February 20, 2009 6:15 pm

Gold price tops $1,000

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Gold prices rose above the $1,000 a troy ounce mark on Friday as investors shunned risky assets for the relative safety of bullion amid renewed fears about the health of the global financial system.

“Gold investors hear ‘trillions and trillions’ and ‘bail-out after bail-out’ and look at gold as the only asset which remains good for capital preservation,” said Tom Pawlicki of MF Global, the commodities broker in Chicago.

In London, spot gold jumped to $1,005.40 an ounce, sharply higher from New York’s last quote on Thursday of $973.85, and the highest level since March 2008.

Gold is trading less than 3 per cent below its all-time high of $1,030.80 set last March.

Bullion has reached new record highs when priced in a range of currencies, including sterling, the euro, the Australian and Canadian dollars and the Indian rupee.

Alan Ruskin of the Royal Bank of Scotland said that unlike last year, the run-up in gold was much less a direct consequence of the US dollar weakness than “a general flight from paper currencies”.

Suki Copper of Barclays Capital said: ”Last year, we saw a switch into physical gold from paper gold futures following the growing concerns over counterparty risk as investors wanted the safety of a hard asset. However, in this recent rally, we have not seen that same discrimination so along with strong demand for coins and bars, we’ve also seen renewed buying interest in gold futures as well as the huge inflows into ETFs.”

Holdings in the SPDR Gold Trust, the world’s largest gold-backed ETF, rose to 1,028.98 tonnes on Thursday, elevating it to the world’s seventh-largest holder, behind a handful of central banks.

SPDR holdings have risen 248.75 tonnes so far this year, absorbing about 10.5 per cent of the world’s annual gold mine output.

Ms Copper said: “The speed of the inflows into ETFs really has been remarkable this month. Total ETF holdings have jumped by 201 tonnes in February alone which is a record inflow - almost double the inflows of the previous record.”

Michael Jansen, metals analyst at JPMorgan, said that if the pace of buying from the ETF community and from physical bars and coins hoarders was sustained, then the illiquidity in the gold market would be the “tinderbox” that allows the parabolic move that some seek, or fear.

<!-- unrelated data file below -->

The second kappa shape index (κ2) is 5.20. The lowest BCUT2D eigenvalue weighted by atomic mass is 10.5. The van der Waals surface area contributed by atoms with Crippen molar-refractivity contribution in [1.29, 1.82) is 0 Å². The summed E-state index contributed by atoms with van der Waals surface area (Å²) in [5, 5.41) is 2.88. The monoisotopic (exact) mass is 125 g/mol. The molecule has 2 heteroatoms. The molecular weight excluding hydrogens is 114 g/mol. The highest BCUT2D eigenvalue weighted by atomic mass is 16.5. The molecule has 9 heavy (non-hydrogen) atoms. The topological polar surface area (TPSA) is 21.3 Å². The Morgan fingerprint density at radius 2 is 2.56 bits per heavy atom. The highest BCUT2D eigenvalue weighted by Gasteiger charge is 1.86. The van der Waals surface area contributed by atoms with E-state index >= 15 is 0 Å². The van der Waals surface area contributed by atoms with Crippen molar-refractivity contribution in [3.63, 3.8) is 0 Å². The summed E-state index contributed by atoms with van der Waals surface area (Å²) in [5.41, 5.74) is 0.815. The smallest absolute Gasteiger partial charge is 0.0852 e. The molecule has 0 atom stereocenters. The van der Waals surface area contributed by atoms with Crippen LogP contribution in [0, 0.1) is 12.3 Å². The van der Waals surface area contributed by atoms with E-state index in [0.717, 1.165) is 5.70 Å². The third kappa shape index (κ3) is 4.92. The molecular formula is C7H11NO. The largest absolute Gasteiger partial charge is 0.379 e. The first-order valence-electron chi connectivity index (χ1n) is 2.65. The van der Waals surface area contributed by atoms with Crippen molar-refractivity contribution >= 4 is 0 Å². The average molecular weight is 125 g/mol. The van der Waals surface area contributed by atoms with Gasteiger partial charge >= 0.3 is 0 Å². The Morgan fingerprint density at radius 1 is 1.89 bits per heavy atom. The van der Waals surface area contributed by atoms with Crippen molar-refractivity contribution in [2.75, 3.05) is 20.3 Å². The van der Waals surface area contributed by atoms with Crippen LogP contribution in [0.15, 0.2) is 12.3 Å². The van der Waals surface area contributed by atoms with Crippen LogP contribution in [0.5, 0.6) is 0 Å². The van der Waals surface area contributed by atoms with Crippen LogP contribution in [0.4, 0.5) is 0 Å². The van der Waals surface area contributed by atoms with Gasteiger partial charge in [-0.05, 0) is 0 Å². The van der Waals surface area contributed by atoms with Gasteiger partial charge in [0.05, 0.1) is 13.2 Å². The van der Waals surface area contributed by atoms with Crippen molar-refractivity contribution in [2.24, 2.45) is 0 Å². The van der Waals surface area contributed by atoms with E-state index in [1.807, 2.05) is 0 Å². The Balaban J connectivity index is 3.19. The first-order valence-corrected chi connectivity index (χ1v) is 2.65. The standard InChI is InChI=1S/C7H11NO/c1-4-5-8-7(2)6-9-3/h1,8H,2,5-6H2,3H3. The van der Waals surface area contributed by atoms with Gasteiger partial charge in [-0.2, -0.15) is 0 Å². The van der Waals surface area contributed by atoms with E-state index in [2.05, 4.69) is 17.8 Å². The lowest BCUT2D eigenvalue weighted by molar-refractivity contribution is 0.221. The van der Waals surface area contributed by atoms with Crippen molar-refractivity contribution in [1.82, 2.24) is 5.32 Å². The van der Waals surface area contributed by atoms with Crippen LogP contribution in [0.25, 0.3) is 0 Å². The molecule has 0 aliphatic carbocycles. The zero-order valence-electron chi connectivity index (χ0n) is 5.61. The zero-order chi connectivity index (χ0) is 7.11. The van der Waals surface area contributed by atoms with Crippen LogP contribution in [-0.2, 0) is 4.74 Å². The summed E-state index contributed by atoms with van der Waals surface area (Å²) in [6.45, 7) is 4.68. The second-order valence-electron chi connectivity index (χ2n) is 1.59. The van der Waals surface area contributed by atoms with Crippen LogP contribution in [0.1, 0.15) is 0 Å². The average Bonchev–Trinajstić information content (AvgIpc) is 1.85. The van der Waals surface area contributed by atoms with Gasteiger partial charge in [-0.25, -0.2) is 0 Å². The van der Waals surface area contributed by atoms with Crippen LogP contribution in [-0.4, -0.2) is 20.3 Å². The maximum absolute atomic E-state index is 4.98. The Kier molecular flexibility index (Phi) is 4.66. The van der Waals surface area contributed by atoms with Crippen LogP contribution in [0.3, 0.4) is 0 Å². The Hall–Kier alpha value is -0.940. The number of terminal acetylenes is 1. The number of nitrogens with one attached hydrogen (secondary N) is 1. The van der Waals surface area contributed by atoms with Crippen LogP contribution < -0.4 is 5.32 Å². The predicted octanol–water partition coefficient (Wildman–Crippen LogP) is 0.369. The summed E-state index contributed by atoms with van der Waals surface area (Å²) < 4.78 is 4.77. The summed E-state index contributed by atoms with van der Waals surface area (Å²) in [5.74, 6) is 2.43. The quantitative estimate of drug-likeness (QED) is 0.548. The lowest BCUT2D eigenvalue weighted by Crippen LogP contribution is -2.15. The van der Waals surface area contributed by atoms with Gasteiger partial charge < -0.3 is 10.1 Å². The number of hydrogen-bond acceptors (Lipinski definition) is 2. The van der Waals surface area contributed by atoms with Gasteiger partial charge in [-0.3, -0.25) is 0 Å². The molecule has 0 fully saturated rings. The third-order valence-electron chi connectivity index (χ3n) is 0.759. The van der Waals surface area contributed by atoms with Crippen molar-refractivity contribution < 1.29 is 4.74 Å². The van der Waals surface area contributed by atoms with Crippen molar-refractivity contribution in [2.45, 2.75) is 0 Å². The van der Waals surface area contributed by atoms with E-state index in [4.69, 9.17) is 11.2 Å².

“A $1,200 to 1,300 an ounce target for gold is not unreasonable over the next three to six months,” said Mr Jansen.

Michael Lewis, commodity strategist at Deutsche Bank, said gold’s rally would continue to reflect the worsening economic outlook.

“The surge in investment flows into gold ETFs exposes gold [prices] to the ebb and flow of investor sentiment and consequently introduces an additional level of volatility risk into the market,” said Mr Lewis.

Retail investors and wealthy individuals are purchasing large quantities of gold coins, a move seen as the strongest signal of safe-haven buying by the industry.

Sales of South Africa’s Krugerrand, the world’s most popular bullion coin, are running 10 times higher than this time last year, with investors buying about 20,000 ounces a week, according to Johan Botha, head of precious metals sales at the Rand Refinery in Germiston, on the outskirts of Johannesburg.

“As long as there is a lack of confidence in the banking system, investors would rather look at physical investment such as gold,” Mr Botha told the Financial Times.

The Rand Refinery doubled its maximum production capacity last month to 20,000 ounces from 10,000 ounces.

“We are operating at maximum capacity,” said Mr Botha who also that that if the refinery was able to produce more gold coins, demand was strong enough to absorb the increased output.

The surge in gold investment contrasts with a lack of demand from the jewellery sector, traditionally the backbone of global consumption.

India, the world’s largest consumer, has not imported gold so far this year as high prices have detered buyers and led to a surge in scrap supplies returning to the market.

The weakness of the jewellery market has prompted fears of a pull-back in prices if the momentum in investment buying slows.

Deutsche Bank also cautioned that the threat of deflation in the US was bearish for the gold price as it would imply a significant rise in real interest rates around the world, an environment that has historically proved problematic for gold returns.

The World Gold Council reported a 4 per cent increase in global gold demand in 2008, driven by a 64 per cent jump in investment. In its latest Gold Demand Trends report released earlier this week, the industry sponsored body noted that jewellery demand fell 11 per cent while industrial consumption dropped 7 per cent last year..

Supply was 1 per cent lower in 2008 than the previous year, with a 3 per cent drop in mine production and a 42 per cent plunge in official sector sales, mostly from central banks. Supplies from scrap surged 17 per cent.

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